In this feature-length documentary, co-writer (with Kerstin Hoppenhaus)/director Markus Imhoof searches for the cause or causes of colony collapse disorder among honeybees on a global scale and, in the process of doing so, takes the viewer on a journey into the world of bees and beekeeping. His conclusion, which is delivered rather unceremoniously in a sentence or two in the form of a voice-over, doesn’t register as being particularly surprising. Regardless of that, however, More Than Honey turns out to be an interesting, informative, and occasionally humbling film.
Imhoof and his team don’t rely on talking-heads interviews to the extent that one might think. Instead, the proceedings benefit from an effectively structured narrative. Aside from providing straightforward facts, the film alternately features traditional, natural beekeeping (exemplified by a devoted beekeeper in the Swiss Alps, where, by the way, it seems as if everyone involved in the trade is required to smoke) and money-driven, industrialized beekeeping (exemplified by an ambulating beekeeping company in the U.S.). Could the latter be at least partly responsible for the large number of disappearances of honeybees around the world?
There is a kind of unevenness in terms of how the movie looks. Some scenes of bees going about their business, mostly close-ups and often shown in slow motion and without narration, are genuinely fascinating to watch and attain an almost poetic quality. It must have been very challenging for the filmmakers, especially for cinematographers Attila Boa and Jörg Jeshel, to shoot those scenes, but all their hard work pays off really well by endowing More Than Honey with a number of memorable, beautifully cinematic shots. Standing in contrast to the aforementioned scenes, though, is the imagery of the rest of the film, which has more of a made-for-television look.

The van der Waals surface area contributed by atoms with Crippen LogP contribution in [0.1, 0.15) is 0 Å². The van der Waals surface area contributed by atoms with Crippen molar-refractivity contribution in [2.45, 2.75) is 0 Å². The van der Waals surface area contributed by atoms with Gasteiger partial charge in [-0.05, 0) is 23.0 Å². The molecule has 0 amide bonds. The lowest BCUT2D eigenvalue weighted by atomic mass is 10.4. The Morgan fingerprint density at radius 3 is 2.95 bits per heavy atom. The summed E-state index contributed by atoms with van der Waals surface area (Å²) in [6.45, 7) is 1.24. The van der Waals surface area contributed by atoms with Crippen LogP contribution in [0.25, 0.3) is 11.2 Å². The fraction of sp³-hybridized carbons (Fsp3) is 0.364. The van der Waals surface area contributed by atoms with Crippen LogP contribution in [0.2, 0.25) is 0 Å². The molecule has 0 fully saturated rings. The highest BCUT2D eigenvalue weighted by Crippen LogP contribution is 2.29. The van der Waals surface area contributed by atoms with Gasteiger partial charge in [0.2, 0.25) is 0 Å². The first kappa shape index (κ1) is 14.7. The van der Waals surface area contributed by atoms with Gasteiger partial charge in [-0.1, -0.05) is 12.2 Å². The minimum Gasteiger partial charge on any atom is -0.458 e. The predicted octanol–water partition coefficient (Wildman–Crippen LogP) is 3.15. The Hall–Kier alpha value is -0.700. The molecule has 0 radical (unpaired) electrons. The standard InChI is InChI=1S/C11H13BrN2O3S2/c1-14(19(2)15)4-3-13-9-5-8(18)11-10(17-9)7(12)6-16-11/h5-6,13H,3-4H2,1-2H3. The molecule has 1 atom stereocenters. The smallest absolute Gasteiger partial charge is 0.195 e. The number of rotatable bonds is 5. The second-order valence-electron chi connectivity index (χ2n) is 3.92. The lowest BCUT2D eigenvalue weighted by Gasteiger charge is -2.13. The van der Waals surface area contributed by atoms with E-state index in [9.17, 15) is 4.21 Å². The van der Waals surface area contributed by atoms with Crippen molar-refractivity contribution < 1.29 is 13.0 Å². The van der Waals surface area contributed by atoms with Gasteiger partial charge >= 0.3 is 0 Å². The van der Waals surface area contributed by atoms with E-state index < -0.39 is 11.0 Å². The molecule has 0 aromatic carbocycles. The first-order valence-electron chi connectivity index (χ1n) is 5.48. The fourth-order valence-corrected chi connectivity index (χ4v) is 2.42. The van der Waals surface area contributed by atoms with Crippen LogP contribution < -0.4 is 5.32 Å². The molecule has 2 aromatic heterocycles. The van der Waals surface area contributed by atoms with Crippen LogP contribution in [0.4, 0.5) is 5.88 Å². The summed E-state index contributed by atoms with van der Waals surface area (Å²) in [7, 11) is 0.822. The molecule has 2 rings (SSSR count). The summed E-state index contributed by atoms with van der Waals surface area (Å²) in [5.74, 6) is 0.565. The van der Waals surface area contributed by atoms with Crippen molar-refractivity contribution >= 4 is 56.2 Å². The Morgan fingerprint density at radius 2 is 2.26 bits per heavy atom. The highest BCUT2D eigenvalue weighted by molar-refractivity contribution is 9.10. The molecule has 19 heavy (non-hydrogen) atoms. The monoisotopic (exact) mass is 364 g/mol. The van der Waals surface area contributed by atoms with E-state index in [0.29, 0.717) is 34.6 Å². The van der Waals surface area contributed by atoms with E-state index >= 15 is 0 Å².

With its 95-minute running time, the documentary approaches the point at which I would have described it as being too long; approaches, but does not cross. My feeling is that the movie could have been trimmed a little without losing anything essential.
Before seeing More Than Honey, I had a certain amount of respect for bees, their social behavior, and their work. When the end credits started rolling, that respect had grown and turned into admiration. I am sure that is one of the things Imhoof wants to accomplish with this film, so he would probably be pleased to know that it worked on me. Moreover, as I exited the auditorium after the screening, I had a slight craving for honey …